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I am trying to animate some text by alternating the color of every other char. My code is working as far as styling it one way, but setTimeout is not calling it again to alternate the text color.

The problem seems to be my use of a global variable as a counter, which may be a simple problem that I am overlooking.

Any ideas? Here is my javascript code:

var num = 0;
function animateText(){
    var str = "";
    var title = document.getElementById("title").innerHTML;

    for(var i = 0; i < title.length; i++){
        if(num % 2 == 0){
            if(i % 2 == 0){
                str += '<span style = "color: silver;">' + title.charAt(i) + '</span>';
            } else {
                str += title.charAt(i) + "";
            }
        } else {
            if(i % 2 != 0) {
                str += '<span style = "color: silver;">' + title.charAt(i) + '</span>';
            } else {
                str += title.charAt(i) = "";
            }
        }
    }

    document.getElementById("title").innerHTML = str;
    num++;

    if(num == 10) 
        num = 0;

    setTimeout("animateText()", 500);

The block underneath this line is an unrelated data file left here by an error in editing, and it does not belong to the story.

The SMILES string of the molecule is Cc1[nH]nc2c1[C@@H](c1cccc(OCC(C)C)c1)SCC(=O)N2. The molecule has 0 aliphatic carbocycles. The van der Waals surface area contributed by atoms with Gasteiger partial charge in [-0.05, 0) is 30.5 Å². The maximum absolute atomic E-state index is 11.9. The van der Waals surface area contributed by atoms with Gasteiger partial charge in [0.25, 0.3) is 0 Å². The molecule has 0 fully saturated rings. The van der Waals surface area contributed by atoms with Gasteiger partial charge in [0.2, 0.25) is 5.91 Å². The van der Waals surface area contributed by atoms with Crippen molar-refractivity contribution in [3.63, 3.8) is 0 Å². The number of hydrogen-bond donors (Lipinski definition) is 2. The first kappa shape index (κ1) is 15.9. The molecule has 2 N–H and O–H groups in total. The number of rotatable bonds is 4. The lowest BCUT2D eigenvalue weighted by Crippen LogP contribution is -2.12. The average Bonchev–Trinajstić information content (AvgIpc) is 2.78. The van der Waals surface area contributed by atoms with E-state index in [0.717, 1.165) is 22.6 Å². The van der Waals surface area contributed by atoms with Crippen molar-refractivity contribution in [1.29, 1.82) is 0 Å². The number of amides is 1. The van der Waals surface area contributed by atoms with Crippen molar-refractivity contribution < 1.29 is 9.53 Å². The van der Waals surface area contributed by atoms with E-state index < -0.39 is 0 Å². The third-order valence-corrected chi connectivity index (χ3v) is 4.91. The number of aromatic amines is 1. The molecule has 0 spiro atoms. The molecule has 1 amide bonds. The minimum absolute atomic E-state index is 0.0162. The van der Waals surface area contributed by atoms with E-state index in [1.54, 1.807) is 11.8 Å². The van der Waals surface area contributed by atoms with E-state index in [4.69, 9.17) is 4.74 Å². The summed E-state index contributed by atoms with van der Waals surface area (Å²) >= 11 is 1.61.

}
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Ah, thanks guys -- fixing the typo and passing setTimeout a function reference is working. However, the animation is crashing the browser -- it seems as if the first line (var str = "";) is not evaluating after the first iteration... Instead the output is resembling the += operation. Any ideas on that? –  Ian Campbell Apr 9 '12 at 6:08

3 Answers 3

up vote 3 down vote accepted

Aside from the typo that Jonathan points out, your logic seems flawed. The first time through the function, you get the initial string and build some HTML with various <span> tags in it. The next time through the function, you get the innerHTML from the DOM element and start processing it again as if it was just your string, but this time it's the previous HTML with all the tags in it - it's not the string you started with. You will need to save the original string somewhere unmodified so you can start with just the text string each time through the function rather than build on the previous formatted HTML each time.

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Great, thanks for that -- that is an easy solution, and now it works. Also thanks to @JonathanLonowski for the help. –  Ian Campbell Apr 9 '12 at 6:24

Global variable is just fine

There is a syntax in your code at this line

str += title.charAt(i) = "";

This is not a valid assignment

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You have a syntax error / typo:

str += title.charAt(i) = "";
//                     ^

This is an illegal assignment, as a JavaScript console would've told you:

ReferenceError: Invalid left-hand side in assignment

But, you can also pass setTimeout a function reference rather than a string:

setTimeout(animateText, 500);

This will skip the internal eval and will allow the timeout to use functions defined in scopes other than "global."

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